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WMU Program Offers Accelerated Master's
KALAMAZOO — This year, for the first time, Western Michigan University will offer its mechanical and aeronautical engineering undergrads an option to earn an accelerated master’s degree.
University officials said the new accelerated program comes in response to executives who say they want newly minted mechanical engineers with more advanced technical training. The program seamlessly dovetails undergraduate and graduate course work, giving qualified majors in those disciplines a chance to enroll at WMU as freshmen and leave five years later with both a bachelor’s and a master’s degree.
“An estimated 60 percent of those now graduating from engineering programs will eventually get a master’s degree. Industry is looking for more and more graduates with the kind of technical skills you only acquire in graduate school,” said Dr. Timothy Greene, dean of WMU’s College of Engineering and Applied Sciences.
“In today’s highly technical climate, companies need people with specialized expertise who can provide innovation and a competitive advantage. Our accelerated mechanical engineering program gives students that specialized expertise, and in the shortest amount of time possible.”
Greene said he expects some of this year’s juniors to opt for the accelerated program. Western has 584 undergrads enrolled in mechanical engineering and 38 grad students pursuing a master’s degree.
He added that the new accelerated program is also a useful recruiting tool when the university is talking to prospective engineering students.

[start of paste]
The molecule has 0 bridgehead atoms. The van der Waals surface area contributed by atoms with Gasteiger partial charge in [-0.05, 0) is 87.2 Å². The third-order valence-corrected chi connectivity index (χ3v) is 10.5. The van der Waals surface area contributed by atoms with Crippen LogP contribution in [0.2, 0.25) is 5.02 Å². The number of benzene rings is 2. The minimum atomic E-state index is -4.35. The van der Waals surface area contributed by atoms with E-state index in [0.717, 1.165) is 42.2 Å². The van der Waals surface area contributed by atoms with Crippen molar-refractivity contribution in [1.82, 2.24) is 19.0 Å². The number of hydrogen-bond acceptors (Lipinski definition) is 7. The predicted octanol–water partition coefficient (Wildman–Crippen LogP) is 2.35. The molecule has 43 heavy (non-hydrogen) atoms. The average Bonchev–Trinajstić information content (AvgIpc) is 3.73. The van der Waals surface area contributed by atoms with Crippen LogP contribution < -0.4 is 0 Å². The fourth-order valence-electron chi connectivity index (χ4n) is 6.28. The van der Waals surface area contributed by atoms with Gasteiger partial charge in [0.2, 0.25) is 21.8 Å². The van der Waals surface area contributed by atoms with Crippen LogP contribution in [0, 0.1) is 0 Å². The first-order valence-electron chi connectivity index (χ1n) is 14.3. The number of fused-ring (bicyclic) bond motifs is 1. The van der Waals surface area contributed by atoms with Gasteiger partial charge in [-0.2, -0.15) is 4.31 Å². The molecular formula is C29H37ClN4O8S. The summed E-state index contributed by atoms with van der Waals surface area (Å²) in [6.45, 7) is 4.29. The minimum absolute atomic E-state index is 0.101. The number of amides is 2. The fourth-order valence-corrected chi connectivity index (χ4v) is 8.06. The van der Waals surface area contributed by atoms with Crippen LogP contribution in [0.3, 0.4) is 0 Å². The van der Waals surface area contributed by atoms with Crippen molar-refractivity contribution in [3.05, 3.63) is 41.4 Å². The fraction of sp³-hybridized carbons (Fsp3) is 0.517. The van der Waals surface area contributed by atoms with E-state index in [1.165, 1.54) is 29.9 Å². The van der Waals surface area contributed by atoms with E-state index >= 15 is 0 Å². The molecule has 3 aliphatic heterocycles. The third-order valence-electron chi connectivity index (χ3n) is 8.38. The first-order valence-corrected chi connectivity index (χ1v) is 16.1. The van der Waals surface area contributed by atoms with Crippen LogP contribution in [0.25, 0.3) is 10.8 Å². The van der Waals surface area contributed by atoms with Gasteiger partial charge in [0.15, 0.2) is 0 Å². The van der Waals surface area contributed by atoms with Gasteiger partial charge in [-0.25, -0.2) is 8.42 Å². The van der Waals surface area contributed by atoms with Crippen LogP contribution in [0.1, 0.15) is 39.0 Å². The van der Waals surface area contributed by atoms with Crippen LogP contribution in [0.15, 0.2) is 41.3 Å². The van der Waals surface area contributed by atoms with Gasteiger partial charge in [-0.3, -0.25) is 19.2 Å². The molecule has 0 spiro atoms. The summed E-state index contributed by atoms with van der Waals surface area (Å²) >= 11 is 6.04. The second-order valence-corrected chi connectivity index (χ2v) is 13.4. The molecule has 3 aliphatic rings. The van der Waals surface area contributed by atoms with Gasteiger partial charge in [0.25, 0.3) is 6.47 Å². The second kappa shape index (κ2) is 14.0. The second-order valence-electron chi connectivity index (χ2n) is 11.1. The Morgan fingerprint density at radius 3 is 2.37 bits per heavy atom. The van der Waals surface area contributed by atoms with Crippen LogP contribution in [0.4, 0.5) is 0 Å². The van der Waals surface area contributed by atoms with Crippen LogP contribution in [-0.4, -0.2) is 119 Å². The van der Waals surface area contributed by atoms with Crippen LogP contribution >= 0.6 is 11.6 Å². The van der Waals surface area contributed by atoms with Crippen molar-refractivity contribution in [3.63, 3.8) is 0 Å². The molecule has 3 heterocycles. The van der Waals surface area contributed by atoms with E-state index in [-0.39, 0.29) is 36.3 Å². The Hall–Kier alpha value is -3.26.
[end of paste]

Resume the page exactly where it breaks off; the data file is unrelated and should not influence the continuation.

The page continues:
“We let them know that if you want to go straight to your master’s, we can accelerate you through that,” said Greene.
Many undergrads perceive a master’s degree as a major undertaking and are intimidated by it. Greene said the accelerated program is a way to “show them that (obtaining a master’s degree) is not such a big deal after all. It’s just a natural next step” for many students.
Dr. Parviz Merati, chairperson of the Department of Mechanical and Aeronautical Engineering, said the accelerated option is an appealing career track for talented, highly motivated undergraduate students.
“It’s an opportunity for our top-notch engineering undergraduates to shorten by a year the time it would take to earn a master’s degree,” said Merati, who serves as the accelerated program’s undergraduate advisor.
“WMU’s engineering school already has a reputation for producing highly competent graduates who can make immediate contributions to their employers. The accelerated program is another way we’re giving them an edge and preparing them for future success,” Merati added. “When our students leave this program, they’ll stand out because they’ll have a master’s degree in hand — proof beyond a shadow of a doubt that they’re exceptionally focused, hard-working and capable people.”
During their undergraduate careers, students in the accelerated program may substitute up to 12 credit hours of graduate course work for undergraduate course work. Once they enter graduate school, they’re able to quickly move through the master’s degree requirements because they’ve already taken several graduate classes.
For the substituted courses to count, those participating in the accelerated program must maintain a good grade point average and finish their master’s degree within two years of finishing a bachelor’s degree in either mechanical or aeronautical engineering. The total amount of combined credits students need to earn varies slightly, depending on whether they elect to complete a graduate-level thesis.
“One of the great things about the accelerated program is that it allows us to admit students to the graduate program earlier than normal,” Merati said. “This enhances the overall quality and value of the program because students are better able to plan their studies, and we’re better able to integrate our undergraduate and graduate courses.”
For more information, contact Dr. Koorosh Naghshineh, graduate advisor for the accelerated bachelor’s/master’s degree in mechanical engineering, at email@example.com or (269) 386-3431.